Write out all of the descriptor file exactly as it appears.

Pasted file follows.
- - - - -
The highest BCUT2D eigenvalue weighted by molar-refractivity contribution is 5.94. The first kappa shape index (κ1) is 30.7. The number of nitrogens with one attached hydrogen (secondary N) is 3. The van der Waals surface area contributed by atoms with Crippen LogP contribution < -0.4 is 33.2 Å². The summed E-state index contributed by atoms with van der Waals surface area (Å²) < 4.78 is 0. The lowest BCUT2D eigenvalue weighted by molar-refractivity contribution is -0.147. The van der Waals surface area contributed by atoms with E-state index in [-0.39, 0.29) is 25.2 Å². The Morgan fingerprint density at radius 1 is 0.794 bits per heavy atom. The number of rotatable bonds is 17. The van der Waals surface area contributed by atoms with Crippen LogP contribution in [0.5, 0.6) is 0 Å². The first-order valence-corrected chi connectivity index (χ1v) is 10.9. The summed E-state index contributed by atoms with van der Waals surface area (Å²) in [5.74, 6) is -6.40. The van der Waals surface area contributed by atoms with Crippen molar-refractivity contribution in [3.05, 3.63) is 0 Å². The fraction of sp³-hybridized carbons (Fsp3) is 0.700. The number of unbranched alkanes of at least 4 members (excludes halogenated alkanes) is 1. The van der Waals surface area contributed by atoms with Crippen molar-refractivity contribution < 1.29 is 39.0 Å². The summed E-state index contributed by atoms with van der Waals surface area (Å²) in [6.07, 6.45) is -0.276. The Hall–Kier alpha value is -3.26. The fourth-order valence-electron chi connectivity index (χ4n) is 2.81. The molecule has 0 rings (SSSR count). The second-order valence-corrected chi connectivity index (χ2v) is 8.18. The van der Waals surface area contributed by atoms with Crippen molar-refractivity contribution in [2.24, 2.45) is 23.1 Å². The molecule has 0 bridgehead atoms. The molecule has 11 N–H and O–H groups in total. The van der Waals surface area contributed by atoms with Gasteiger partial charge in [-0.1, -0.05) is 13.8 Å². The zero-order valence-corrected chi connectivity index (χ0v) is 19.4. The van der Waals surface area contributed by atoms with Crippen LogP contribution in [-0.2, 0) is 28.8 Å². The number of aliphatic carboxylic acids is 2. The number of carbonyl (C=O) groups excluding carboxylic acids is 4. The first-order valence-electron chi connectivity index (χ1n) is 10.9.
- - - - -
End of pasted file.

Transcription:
The highest BCUT2D eigenvalue weighted by molar-refractivity contribution is 5.94. The first kappa shape index (κ1) is 30.7. The number of nitrogens with one attached hydrogen (secondary N) is 3. The van der Waals surface area contributed by atoms with Crippen LogP contribution < -0.4 is 33.2 Å². The summed E-state index contributed by atoms with van der Waals surface area (Å²) < 4.78 is 0. The lowest BCUT2D eigenvalue weighted by molar-refractivity contribution is -0.147. The van der Waals surface area contributed by atoms with E-state index in [-0.39, 0.29) is 25.2 Å². The Morgan fingerprint density at radius 1 is 0.794 bits per heavy atom. The number of rotatable bonds is 17. The van der Waals surface area contributed by atoms with Crippen LogP contribution in [0.5, 0.6) is 0 Å². The first-order valence-corrected chi connectivity index (χ1v) is 10.9. The summed E-state index contributed by atoms with van der Waals surface area (Å²) in [5.74, 6) is -6.40. The van der Waals surface area contributed by atoms with Crippen molar-refractivity contribution in [3.05, 3.63) is 0 Å². The fraction of sp³-hybridized carbons (Fsp3) is 0.700. The number of unbranched alkanes of at least 4 members (excludes halogenated alkanes) is 1. The van der Waals surface area contributed by atoms with Crippen molar-refractivity contribution < 1.29 is 39.0 Å². The summed E-state index contributed by atoms with van der Waals surface area (Å²) in [6.07, 6.45) is -0.276. The Hall–Kier alpha value is -3.26. The fourth-order valence-electron chi connectivity index (χ4n) is 2.81. The molecule has 0 rings (SSSR count). The second-order valence-corrected chi connectivity index (χ2v) is 8.18. The van der Waals surface area contributed by atoms with Crippen molar-refractivity contribution in [2.24, 2.45) is 23.1 Å². The molecule has 0 bridgehead atoms. The molecule has 11 N–H and O–H groups in total. The van der Waals surface area contributed by atoms with Gasteiger partial charge in [-0.1, -0.05) is 13.8 Å². The zero-order valence-corrected chi connectivity index (χ0v) is 19.4. The van der Waals surface area contributed by atoms with Crippen LogP contribution in [-0.2, 0) is 28.8 Å². The number of aliphatic carboxylic acids is 2. The number of carbonyl (C=O) groups excluding carboxylic acids is 4. The first-order valence-electron chi connectivity index (χ1n) is 10.9.